Demon’s Souls was an anomaly, a thoroughly modern 3D game whose mechanics and philosophy were plucked wholesale from the 8-bit era: unforgivingly brutal difficulty, a focus on repetitive attack patterns, and absolutely no hand-holding whatsoever. While all of these things are true of Dark Souls as well, it’s billed as a “spiritual successor” and not a sequel for good reason – in many ways, this is a wildly different experience.
Exploring the darkness
For example, while Demon’s Souls was based around the Nexus – a safe, central hub that players could return to between visits to the five surrounding worlds – Dark Souls scraps this for a nonlinear network of interconnected areas that you must discover and explore on your own, unguided. Scattered bonfires act as safe zones, restoring your health and activating checkpoints, but they also cause any enemies you’ve killed in your journey to respawn. In this series, there’s no such thing as a free lunch.
Above: The bonfires are your only respite from demons and the hollow
Each bonfire awards you 5 Estus Flasks, healing potions that essentially replace Demon’s Souls moon grass. “What!” you scream, enraged “Free healing items? DARK SOULS IS CASUAL NOOB BABY GAME!” Not so fast, sparky. Healing items are a bit more common, but the amount of blind exploring you’ll have to do in Dark Souls is infinitely more dangerous than the linear progression through its predecessor. It’s very easy to blunder into areas way above your ability level, and the developers have masochistically placed these cripplingly difficult dungeons directly next to your first proper bonfire so that you can happily stumble into them like an idiot. The only way to really know you’re somewhere beyond your current skill is by dying. Repeatedly.
Finding the path of least resistance, then, is your initial mission and learning how the different areas intersect is very important – while the game is not as open world as something like Elder Scrolls IV: Oblivion, it offers infinitely more freedom and choice than Demon’s Souls. You’ll unlock shortcuts between sections that drastically reduce travel time, but because there’s no in-game map, memorizing how to get from point A to point B is a huge part of the game’s thrill. Here it’s important to note the size of Dark Souls: an average first playthrough takes roughly 65 hours, and that’s not including the secret hidden areas, of which there are many. Dark Souls is filled to the brim with hidden weapons, armor, spells, and places that you will not only miss, but never even know exist.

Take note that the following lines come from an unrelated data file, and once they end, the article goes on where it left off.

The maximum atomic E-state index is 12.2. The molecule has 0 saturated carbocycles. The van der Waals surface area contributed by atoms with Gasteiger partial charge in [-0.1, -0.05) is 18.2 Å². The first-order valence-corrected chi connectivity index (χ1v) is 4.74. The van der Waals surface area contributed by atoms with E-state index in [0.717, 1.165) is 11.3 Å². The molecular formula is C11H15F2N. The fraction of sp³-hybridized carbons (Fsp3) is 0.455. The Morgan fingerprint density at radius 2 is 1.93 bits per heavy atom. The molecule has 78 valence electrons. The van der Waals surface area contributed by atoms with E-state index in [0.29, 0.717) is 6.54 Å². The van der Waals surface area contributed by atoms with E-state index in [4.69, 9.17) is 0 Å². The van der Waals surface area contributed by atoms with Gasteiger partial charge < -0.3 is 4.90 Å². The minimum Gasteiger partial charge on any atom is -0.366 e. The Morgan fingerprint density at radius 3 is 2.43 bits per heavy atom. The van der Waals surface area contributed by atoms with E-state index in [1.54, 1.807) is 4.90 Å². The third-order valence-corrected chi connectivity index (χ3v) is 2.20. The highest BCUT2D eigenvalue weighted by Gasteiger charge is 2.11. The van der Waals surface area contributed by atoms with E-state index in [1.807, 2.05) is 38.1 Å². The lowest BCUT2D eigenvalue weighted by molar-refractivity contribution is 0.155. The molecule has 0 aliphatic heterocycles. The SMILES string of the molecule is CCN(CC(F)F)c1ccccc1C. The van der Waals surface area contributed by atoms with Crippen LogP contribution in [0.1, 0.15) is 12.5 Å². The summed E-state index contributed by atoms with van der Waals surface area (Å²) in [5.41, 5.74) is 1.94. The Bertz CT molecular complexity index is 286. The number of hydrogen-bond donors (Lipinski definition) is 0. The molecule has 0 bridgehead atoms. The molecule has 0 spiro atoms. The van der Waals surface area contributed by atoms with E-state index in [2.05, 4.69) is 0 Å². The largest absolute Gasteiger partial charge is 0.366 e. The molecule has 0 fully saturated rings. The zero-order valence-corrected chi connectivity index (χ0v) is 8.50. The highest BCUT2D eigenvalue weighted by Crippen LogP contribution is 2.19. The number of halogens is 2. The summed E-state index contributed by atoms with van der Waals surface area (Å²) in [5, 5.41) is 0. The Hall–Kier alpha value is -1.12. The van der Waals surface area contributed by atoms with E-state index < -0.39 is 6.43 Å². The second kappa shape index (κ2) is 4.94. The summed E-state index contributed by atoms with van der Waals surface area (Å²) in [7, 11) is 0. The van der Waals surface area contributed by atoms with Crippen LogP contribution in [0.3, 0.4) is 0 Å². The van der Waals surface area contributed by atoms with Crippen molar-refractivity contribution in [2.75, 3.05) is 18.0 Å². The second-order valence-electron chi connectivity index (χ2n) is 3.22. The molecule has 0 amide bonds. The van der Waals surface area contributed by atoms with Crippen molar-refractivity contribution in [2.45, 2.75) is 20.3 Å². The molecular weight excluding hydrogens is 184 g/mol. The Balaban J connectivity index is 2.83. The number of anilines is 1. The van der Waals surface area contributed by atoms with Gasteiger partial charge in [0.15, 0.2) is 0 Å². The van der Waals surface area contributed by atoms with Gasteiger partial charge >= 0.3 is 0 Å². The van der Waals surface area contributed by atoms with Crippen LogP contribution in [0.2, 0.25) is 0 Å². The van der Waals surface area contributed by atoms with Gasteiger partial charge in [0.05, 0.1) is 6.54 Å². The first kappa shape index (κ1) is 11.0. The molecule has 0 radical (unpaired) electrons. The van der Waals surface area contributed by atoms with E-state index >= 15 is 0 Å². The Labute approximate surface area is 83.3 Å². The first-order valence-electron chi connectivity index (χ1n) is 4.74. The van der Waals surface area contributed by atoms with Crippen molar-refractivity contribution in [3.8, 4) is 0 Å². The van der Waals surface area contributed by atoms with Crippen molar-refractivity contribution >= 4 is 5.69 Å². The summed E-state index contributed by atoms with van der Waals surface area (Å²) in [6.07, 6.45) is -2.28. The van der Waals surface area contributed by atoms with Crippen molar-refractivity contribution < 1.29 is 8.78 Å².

Above: It isn't all just castles, Dark Souls has some gorgeous natural areas as well
Fear of the unknown
From Software and Namco have upheld the Demon’s Souls tradition of not telling the player anything despite the game’s vast size and complexity. Dark Souls opts for the information blackout, and the level of discomfort that this choice creates is key to the game’s strange charm. The development team knows what gamers like and need, then denies them those crutches in exchange for alienation and impotence. You will work to beat this game. You will grind. But when you do beat it, you will experience elation that not many other games can elicit.
This intensity and excitement is amplified by the fact that death, in the form of monstrous bosses and daunting enemies, lurks around every corner. One of the earliest wields a 14-foot long dragon’s tooth as a mace, while a later foe is literally a human infected with enormous spider eggs whose only attack is begging for you to kill him. This is not a happy world, but it’s beautiful and bizarre – a medieval fantasy infected with Lovecraftian nightmares.
Your character is fragile, too, and learning the precise mechanics of the combat is essential: how long each weapon takes to attack, how much endurance it consumes, and when you should block vs. when you should roll are all important considerations. As odd as the comparison may seem, Dark Souls plays a lot like a fighting game in this regard. You read your opponent’s moves, pay close attention to your spacing and meter, and punish whiffed attacks. You must constantly remain engaged and considering the risk vs. reward factor.